One interesting trait about fishing a small narrow stream is the casting, whether upstream or downstream. If there are gusting winds it can be amusing, and frustrating at the same time. It definitely is challenging, when you can’t get your fly line and fly to land on the water due to sudden gusting side winds. So, when you are standing and looking at a straight section 30’ long but 3’ wide, with a gusty wind, you might need to slow down and wait for the wind to quit before attempting the cast. I certainly lose enough flies on the stream banks, because I don’t want to retrieve them and spook the fish.
As far as wading goes on this stream, you don’t need chest waders, especially in the summer. The maximum depth is around two feet in all but the deepest parts of pools, so hip boots or wet wading will get you almost everywhere. There is even a walking bridge across the stream on the Duhachek property. You really won’t be standing much in this stream fishing, only crossing it.
There are a few reasons why Newburg Creek is getting extra notice in 2018. The first issue is because of its smaller size. This past year, Minnesota received a lot of rainfall, and the southeast has received plenty. All of the larger streams have been overflowing multiple times due to large rainfall events since last April. This clouds and muddies the streams. Throwing nymphs, soft-hackles and streamers have been the go-to flies for when this happens. But when you want to throw dry flies, you need to find clearer streams. Headwaters streams provide this, and Newburg is one of these. These streams are the first to clear up and generally do not get as turbid as the larger streams. Not to say that this stream never floods, it just clears up in a few days, in contrast to Wisel just downstream. Wisel can take a couple of weeks to clear after a single rainfall. The stream habitat project on Newburg has worked extremely well this year.
Another new thing on Newburg is an Airbnb rental that started up in November 2018. Jon Duhachek has built a new home creek-side and is sharing this via Airbnb. Find “Thistle Ridge B&B” at “www.airbnb.com” (also check out the ad on page 18). Jon says “Thistle Ridge B&B is open year round for those die-hard trout fisherpersons. Nestled in Cedar Valley with a 1/4 mile of Newburg Creek on the property and many more trout streams just minutes away. Enjoy your stay in a private suite with full bath and kitchen. Relax and enjoy panoramic views from your own deck overlooking the valley and stream.” I think that having an Airbnb rental is a truly 21st century feature in this very 19th century Amish area. There are about a dozen trout streams within 10 miles of this location, including the South Fork of the Root River, Wisel, and Gribben Creek. Having a go-to trout stream in questionable weather, such as Newburg Creek or other nearby topnotch SE Minnesota trout streams, can make a dependable fishing trip, even when you have a distance to travel.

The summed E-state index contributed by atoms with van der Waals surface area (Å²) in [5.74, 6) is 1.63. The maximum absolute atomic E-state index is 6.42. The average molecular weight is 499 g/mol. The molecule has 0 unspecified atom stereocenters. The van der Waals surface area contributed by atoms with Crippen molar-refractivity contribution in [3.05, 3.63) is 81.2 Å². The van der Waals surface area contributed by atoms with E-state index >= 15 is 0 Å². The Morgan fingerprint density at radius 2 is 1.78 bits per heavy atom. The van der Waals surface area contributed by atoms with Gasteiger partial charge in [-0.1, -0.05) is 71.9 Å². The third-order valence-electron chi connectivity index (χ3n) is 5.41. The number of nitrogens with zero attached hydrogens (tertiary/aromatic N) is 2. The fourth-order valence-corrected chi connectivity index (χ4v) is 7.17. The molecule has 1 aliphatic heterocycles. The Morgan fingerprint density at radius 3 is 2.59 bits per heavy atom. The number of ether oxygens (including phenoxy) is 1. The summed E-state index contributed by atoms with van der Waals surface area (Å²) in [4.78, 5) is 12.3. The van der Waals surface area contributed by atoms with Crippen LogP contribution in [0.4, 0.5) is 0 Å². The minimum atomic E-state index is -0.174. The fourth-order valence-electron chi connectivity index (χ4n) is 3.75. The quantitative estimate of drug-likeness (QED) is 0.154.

One discouraging item that could transform this little gem: A proposed hog confinement facility to be built a mile from Newburg Creek. The corporation Catalpa LLC has requested a permit from the MPCA. This project could have two barns, a composting building, and an over eight million-gallon manure pit that will be cleaned out twice a year and will be injected or broadcast onto numerous fields around the area and stream. One field is less than 600’ away and a protected tributary to Newburg Creek is adjacent to another field. An additional concern is the limestone karst geology that is known for its sinkholes. Geologists predict that sinkholes are created by an accumulation of water or liquids on the surface, which percolate through the limestone and eventually create a sinkhole. Accidental releasing of up to eight million gallons of hog manure into a newly developed sinkhole, or allowing it to percolate through the limestone could contaminate the water aquifer which would contaminate everyone’s drinking water. Local concerned citizens from Mable, MN (3.5 miles away) have requested an EIS by the MPCA to investigate the proposed corporate hog confinement lot by Catalpa LLC. Due to unresolved questions, the Newburg Township board voted and approved a one-year moratorium on new feedlots over 500 animal units. This, hopefully, will make the MPCA do a thorough investigation on this issue. About five years ago a nearby one million-gallon manure pit collapsed spilling 500,000 gallons of raw manure downstream into Wisel Creek and then into the Root River. There were no penalties or fines given. The MPCA said that Fillmore County awarded the permit, and that the construction was improper. Evidently, the construction inspection by the county did not happen appropriately.
Next year we are planning to restore habitat on Wisel Creek about 1.5 miles below the confluence of Newburg Creek. So, keep your eye out for the future of Newburg Creek, Wisel Creek and the community around it. They may need all of our help.